Insulators as targets

[Trade Journal]

Publication: Electrical World and Engineer

New York, NY, United States
vol. 34, no. 1, p. 2, col. 1



One of the nuisances to which electrical engineers are subjected in long-distance transmissions employing high electric pressures is the malicious breaking of insulators by careless and ignorant sportsmen. It is bad enough to have the delivery of power interrupted by natural causes such as the splitting of an insulator from undue electrical or mechanical strains, but it is too bad to have a breakdown due to the heedless action of a man with a gun who has more marksmanship than sense. In the early days of telegraphy, when the telegraph insulator was a new toy set upon a pole, the same trouble was largely experienced. This was especially the case with the bright white porcelain insulators which attracted the eye and made a prominent object for the sight of a rifle.

The trouble was at one time so serious as to give rise to characteristic types of European insulators that have largely come into use; namely, the unattractive brownstone ware insulator of Great Britain, and the iron-hooded or ironclad insulator of the European continent. The large porcelain insulators of power transmission systems are especially lustrous to behold and luscious to aim at. They are frequently installed in rough and sparsely settled districts where the sporting impulse being keen and the law-abiding impulses weak, the nuisance is sometimes so pronounced that the transmission line has to be practically patroled by watchmen during the day. It is undesirable both for mechanical and electrical reasons to cover these large insulators with metal hoods. Possibly some amelioration could be effected by choosing a dull color, and a few arrests and penalties might also serve as an occasional safeguard.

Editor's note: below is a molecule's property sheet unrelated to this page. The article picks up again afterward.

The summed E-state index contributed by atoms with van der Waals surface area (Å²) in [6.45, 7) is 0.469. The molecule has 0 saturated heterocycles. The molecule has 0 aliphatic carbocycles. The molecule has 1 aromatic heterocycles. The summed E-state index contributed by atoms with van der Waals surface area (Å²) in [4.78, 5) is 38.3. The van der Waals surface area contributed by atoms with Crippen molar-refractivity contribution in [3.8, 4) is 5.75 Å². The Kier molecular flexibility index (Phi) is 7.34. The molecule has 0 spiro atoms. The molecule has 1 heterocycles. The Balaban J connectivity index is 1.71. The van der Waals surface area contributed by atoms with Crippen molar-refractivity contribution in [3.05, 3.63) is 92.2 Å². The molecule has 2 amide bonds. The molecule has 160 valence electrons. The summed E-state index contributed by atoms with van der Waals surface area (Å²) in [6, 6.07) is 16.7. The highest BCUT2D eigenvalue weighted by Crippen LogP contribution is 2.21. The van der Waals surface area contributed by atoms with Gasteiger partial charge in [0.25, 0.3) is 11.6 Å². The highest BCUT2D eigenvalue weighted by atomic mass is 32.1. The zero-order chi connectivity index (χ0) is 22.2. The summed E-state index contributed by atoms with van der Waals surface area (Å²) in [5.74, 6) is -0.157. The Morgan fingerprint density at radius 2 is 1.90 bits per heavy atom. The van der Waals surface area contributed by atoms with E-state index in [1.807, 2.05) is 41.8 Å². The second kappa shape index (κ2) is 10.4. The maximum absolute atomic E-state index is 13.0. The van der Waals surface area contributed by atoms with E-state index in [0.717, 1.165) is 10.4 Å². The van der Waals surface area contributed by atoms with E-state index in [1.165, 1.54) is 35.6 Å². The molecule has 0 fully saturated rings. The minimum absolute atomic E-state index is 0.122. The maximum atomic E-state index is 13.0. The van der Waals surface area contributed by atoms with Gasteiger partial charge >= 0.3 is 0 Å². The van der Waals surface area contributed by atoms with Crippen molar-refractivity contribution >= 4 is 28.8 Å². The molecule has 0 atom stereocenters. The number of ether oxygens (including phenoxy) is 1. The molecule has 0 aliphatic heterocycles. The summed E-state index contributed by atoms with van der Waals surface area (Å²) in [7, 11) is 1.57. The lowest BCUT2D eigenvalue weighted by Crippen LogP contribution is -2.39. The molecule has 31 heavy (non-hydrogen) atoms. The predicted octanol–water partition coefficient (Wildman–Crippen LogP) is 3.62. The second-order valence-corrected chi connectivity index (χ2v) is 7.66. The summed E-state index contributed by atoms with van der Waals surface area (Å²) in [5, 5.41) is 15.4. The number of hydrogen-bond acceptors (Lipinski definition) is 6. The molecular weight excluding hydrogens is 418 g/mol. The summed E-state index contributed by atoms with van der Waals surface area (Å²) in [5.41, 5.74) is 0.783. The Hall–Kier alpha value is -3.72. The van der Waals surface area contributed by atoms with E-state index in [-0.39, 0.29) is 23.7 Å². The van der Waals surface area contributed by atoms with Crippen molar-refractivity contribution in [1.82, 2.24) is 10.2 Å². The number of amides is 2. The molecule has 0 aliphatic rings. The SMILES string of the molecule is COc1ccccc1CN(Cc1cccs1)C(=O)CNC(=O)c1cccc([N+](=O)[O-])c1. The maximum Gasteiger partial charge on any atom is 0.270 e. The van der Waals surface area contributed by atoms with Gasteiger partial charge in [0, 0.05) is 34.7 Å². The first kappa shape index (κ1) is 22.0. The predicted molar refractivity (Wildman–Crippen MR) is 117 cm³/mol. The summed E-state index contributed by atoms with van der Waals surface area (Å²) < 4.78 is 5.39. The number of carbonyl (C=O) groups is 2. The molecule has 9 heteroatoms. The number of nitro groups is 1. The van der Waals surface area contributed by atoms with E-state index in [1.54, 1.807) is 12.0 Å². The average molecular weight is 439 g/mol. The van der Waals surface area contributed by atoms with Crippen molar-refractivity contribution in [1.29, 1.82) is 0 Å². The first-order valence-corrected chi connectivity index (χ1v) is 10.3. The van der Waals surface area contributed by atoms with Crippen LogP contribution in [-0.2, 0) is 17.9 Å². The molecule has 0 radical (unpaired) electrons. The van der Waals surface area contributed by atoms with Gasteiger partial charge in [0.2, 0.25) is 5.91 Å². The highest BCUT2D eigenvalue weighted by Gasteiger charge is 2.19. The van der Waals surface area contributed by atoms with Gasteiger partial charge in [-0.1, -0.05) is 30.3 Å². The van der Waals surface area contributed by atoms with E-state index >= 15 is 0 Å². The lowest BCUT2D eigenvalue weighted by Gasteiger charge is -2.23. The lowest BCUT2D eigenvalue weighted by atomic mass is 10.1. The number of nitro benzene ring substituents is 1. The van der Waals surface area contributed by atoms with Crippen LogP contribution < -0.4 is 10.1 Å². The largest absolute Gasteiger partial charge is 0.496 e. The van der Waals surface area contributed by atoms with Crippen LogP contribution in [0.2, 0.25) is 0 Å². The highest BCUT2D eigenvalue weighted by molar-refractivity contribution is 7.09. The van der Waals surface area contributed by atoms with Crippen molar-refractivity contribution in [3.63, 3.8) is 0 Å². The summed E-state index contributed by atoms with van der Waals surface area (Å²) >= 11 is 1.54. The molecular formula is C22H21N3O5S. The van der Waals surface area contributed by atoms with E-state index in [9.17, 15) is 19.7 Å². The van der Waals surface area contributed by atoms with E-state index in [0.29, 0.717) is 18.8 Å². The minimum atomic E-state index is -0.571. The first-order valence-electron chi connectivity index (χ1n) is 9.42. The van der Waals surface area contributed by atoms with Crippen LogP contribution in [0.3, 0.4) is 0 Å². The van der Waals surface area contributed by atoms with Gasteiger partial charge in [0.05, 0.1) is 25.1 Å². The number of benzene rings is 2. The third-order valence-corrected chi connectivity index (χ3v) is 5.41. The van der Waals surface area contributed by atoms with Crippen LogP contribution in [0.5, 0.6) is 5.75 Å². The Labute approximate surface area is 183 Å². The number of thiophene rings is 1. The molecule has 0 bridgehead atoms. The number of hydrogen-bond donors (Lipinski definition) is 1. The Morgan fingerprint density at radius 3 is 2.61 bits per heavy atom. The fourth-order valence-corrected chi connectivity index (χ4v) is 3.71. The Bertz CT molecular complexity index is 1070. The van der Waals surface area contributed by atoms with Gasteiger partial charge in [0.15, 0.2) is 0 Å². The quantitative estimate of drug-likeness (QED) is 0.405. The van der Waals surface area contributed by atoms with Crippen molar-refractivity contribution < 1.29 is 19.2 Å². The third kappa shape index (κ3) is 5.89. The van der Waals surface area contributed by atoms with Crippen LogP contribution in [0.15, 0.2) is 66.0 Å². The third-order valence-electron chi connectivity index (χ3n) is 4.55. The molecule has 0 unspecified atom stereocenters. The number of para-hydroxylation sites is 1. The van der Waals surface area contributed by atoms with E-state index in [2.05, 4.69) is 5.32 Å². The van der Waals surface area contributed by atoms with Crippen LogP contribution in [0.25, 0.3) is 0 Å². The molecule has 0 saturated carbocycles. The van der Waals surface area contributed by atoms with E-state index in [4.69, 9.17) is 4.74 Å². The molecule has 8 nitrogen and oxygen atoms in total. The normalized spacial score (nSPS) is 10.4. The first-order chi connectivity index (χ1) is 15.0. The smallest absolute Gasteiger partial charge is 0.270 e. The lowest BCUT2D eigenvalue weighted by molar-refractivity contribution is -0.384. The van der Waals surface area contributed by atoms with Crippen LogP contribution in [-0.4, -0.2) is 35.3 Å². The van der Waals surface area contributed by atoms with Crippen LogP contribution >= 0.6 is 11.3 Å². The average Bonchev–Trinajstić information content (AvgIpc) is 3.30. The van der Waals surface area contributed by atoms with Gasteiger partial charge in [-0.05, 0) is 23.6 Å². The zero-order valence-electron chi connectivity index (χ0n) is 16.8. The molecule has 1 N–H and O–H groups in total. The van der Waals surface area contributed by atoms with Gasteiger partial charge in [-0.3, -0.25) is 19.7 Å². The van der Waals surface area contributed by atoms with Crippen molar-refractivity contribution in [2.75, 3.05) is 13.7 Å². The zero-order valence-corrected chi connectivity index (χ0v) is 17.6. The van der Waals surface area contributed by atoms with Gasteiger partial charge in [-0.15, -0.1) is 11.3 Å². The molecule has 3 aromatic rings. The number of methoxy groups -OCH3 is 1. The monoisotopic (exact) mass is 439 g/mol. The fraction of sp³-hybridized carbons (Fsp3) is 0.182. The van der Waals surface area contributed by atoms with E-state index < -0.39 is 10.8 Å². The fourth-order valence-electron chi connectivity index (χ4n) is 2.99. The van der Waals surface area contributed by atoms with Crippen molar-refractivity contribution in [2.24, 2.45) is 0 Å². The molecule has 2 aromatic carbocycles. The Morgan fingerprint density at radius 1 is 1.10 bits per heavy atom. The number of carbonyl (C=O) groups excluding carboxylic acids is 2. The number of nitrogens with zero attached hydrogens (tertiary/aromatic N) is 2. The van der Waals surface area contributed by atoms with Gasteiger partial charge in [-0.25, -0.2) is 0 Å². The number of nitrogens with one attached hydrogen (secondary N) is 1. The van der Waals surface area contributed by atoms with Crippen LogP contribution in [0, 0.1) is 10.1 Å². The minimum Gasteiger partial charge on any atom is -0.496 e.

Keywords:Porcelain Insulator : White Glaze : Iron-clad Insulator
Researcher notes: 
Supplemental information:Article: 7503
Researcher:Elton Gish
Date completed:June 15, 2007 by: Elton Gish;